At my previous job, a wine & spirits trade publication, I constantly wrote about beverage behemoth, Seagram—the companies it spawned, the brands it propelled into the spotlight on liquor store shelves, the numerous CEOs who launched their career there as a budding apprentice. All of this happened at the Canadian distiller’s U.S headquarters, a stunning International-style building on Park Avenue between 52nd and 53rd Streets in Midtown Manhattan.
Perhaps because I was privy to some of the glamorous stories that unfolded there, this 1958 masterpiece, designed by Mies van der Rohe and Philip Johnson, has become one of my favorite New York City buildings. The fact the Four Seasons Restaurant is housed here, and I can’t think of a more beautiful setting in which to have lunch than its Pool Room, also makes it special.
My love for this building left me curious about Johnson, who also founded the Museum of Modern Art’s Architecture and Design department. His career was vast—the IDS Tower in Minneapolis, the Bobst Library on the NYU campus, Midtown’s stacked, oval Lipstick Building—but to truly delve into his design vision I knew I needed to visit the Glass House, the circa 1949 Modern home he built for himself in New Canaan, CT. Tickets to the 47-acre campus, available May through November, sell out well in advance; a spontaneous day trip on Metro North this is not.
There is more than just the house, of course: rotating Julian Schnabel and Frank Stella works in the bunker-like gallery; the Brick House, off limits to the public because of severe moisture damage, teasing with its round peek-a-boo windows; the small, retro, circular pool; the light-filled sculpture gallery layered with staircases.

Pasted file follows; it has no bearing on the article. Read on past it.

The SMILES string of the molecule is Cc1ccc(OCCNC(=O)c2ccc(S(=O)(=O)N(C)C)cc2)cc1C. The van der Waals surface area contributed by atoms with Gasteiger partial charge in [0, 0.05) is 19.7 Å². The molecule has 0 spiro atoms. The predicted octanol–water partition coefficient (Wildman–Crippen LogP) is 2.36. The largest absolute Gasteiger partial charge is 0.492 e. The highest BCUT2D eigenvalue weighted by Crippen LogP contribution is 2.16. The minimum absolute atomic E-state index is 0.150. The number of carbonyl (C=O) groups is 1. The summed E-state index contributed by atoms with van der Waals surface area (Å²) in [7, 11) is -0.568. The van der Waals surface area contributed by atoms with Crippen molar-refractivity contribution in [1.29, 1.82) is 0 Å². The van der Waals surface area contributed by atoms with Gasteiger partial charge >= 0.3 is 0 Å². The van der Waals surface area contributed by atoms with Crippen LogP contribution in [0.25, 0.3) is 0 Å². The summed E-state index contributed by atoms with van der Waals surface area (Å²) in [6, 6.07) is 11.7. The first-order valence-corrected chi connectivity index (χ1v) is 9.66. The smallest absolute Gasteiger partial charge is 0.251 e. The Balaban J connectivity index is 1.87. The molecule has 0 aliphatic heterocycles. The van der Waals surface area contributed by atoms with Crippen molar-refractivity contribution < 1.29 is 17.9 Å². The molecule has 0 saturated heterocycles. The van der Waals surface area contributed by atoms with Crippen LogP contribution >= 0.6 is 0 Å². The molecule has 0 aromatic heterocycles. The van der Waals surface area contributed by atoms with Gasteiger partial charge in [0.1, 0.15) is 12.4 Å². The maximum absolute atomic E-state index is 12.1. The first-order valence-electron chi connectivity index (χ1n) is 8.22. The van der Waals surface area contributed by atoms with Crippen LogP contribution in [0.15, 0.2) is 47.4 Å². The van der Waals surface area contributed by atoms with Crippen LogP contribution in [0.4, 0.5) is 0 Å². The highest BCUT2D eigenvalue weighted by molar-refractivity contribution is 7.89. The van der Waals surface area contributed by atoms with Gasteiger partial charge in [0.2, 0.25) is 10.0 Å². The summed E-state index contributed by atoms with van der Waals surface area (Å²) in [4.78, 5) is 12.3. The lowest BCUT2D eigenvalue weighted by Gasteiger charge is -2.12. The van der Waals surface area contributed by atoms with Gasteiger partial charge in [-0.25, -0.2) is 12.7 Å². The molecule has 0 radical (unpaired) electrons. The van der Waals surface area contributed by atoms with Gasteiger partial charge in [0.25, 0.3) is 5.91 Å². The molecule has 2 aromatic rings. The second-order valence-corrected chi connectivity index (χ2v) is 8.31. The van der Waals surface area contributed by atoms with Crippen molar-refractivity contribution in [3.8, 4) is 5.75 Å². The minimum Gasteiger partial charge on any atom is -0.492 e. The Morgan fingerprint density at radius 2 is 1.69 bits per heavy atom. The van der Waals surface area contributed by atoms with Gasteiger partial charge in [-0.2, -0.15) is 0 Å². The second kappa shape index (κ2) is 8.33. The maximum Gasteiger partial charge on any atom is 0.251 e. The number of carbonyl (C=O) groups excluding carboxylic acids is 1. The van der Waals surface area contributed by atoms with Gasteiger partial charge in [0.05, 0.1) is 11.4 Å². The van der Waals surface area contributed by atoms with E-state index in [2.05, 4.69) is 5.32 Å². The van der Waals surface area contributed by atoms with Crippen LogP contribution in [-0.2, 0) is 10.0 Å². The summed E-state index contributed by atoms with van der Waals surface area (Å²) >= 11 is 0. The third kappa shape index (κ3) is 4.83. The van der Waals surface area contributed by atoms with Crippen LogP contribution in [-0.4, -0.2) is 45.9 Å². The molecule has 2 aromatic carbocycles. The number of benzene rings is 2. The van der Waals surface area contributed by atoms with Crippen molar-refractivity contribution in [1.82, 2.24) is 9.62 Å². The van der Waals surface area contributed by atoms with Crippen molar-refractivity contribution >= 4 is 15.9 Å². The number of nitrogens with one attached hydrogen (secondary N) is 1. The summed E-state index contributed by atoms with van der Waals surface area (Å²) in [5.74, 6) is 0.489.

But it is the house that is unlike any other. Inspired by van der Rohe’s Farnsworth House in Illinois, it is, just as its name implies, an expansive, transparent cube, sans any walls. A bar, where I could picture Johnson pouring Scotch into a rocks glass, stands preserved in one corner, original van der Rohe furniture in another. A row of closets doubles as storage (minimal storage, mind you, proving a clutter-free existence is not an impossibility) and a subtle demarcation between living room and bedroom. On this more private side of the home, the bed seemed dwarfed by the desk Johnson reportedly was unable to do work at, despite his best intentions, because he was distracted by the pastoral view beyond. My favorite part: the cylinder housing the fireplace on one end, a bathroom that would fit in perfectly at a swank boutique hotel on the other.
There is so much space in the Glass House; room to breathe, to move, to live, and while it may feel jarring to be surrounded by such an abundance in, say, New York City, here it felt so right. Staring out at lush greenery, chirping birds and buzzing flies the only sounds, the Glass House forces you to engage with nature. It is exactly as Johnson intended.